I'm going to assume that you're referring to an insurance plan provided through an employer. I'm also going to assume that the insurance plan(s) in question must comply with 125B regulations and any medical premium contributions by the employee are made via a pre-tax payroll deduction.
As long as the two parties are married and legal dependents of one another, one spouse may carry the other as a dependent. The only time an employee can change which medical Plan he/she carries (single, family, etc) is during Open Enrollment - that is, the once-a-year period of time the employer schedules during which employees can make changes to their benefit elections, typically on a "no questions asked" basis.
The other time an employee can make changes is within 30 days of a "qualifying event" and divorce would certainly be one of those. An employee who fails to notify their employer that their spouse is no longer a legal dependent and is no longer eligible for insurance coverage could find him/herself terminated for fraud - or even pursued (criminally and civilly) for repayment of premiums and paid claims depending on the circumstances.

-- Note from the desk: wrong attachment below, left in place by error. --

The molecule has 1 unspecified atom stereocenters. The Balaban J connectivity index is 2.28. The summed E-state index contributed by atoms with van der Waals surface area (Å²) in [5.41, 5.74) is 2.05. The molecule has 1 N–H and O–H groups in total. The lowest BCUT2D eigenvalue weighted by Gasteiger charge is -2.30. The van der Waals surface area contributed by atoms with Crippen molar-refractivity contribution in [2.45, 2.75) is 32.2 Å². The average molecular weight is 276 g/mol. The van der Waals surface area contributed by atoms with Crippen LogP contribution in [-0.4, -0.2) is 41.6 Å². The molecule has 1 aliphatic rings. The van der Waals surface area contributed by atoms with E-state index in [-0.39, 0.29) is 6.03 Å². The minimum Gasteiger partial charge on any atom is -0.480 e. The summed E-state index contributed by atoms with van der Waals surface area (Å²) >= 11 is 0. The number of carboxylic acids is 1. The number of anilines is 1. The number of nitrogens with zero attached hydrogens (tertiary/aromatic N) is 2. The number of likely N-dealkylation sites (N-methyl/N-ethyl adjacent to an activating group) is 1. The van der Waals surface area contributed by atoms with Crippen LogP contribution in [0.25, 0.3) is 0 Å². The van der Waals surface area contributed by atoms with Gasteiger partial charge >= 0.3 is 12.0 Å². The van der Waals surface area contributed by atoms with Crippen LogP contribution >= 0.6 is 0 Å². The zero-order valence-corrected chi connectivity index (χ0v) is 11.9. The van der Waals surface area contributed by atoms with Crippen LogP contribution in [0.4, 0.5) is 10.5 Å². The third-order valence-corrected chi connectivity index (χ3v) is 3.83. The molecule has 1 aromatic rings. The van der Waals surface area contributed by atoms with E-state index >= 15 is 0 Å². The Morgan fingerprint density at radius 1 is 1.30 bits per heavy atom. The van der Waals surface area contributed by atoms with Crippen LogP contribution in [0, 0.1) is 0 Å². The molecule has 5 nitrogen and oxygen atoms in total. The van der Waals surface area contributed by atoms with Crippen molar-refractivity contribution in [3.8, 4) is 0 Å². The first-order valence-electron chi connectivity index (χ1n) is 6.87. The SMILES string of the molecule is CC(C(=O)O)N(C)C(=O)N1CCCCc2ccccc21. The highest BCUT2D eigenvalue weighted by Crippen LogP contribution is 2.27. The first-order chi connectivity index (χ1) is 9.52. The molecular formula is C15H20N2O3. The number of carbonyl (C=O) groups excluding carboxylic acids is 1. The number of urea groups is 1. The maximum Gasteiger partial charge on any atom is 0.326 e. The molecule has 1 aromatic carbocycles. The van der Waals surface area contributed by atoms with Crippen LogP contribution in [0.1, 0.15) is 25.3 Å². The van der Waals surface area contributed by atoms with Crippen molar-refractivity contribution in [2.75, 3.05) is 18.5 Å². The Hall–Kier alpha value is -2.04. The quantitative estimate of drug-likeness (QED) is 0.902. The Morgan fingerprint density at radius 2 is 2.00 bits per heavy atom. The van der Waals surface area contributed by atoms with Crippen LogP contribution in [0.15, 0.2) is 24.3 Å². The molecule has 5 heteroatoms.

Tammy - not to detract from Beth but just as an FYI - if the insurance plan is NOT subject to Section 125 then the spouse can be taken off the plan at any time the insurance plan document will permit; it is not restricted to open enrollment and qualifying events unless the plan document has that restriction. The law would not apply in that case; only the plan document.
If your portion of the premium is taken out of your paycheck pre-tax or if you have the option of taking it pre-tax, then it is subject to Section 125. If it is taken post tax and you do not have the option of doing it any other way, it is not subject to Section 125.
Read my responses to mblackirish in a similar post elsewhere on this forum.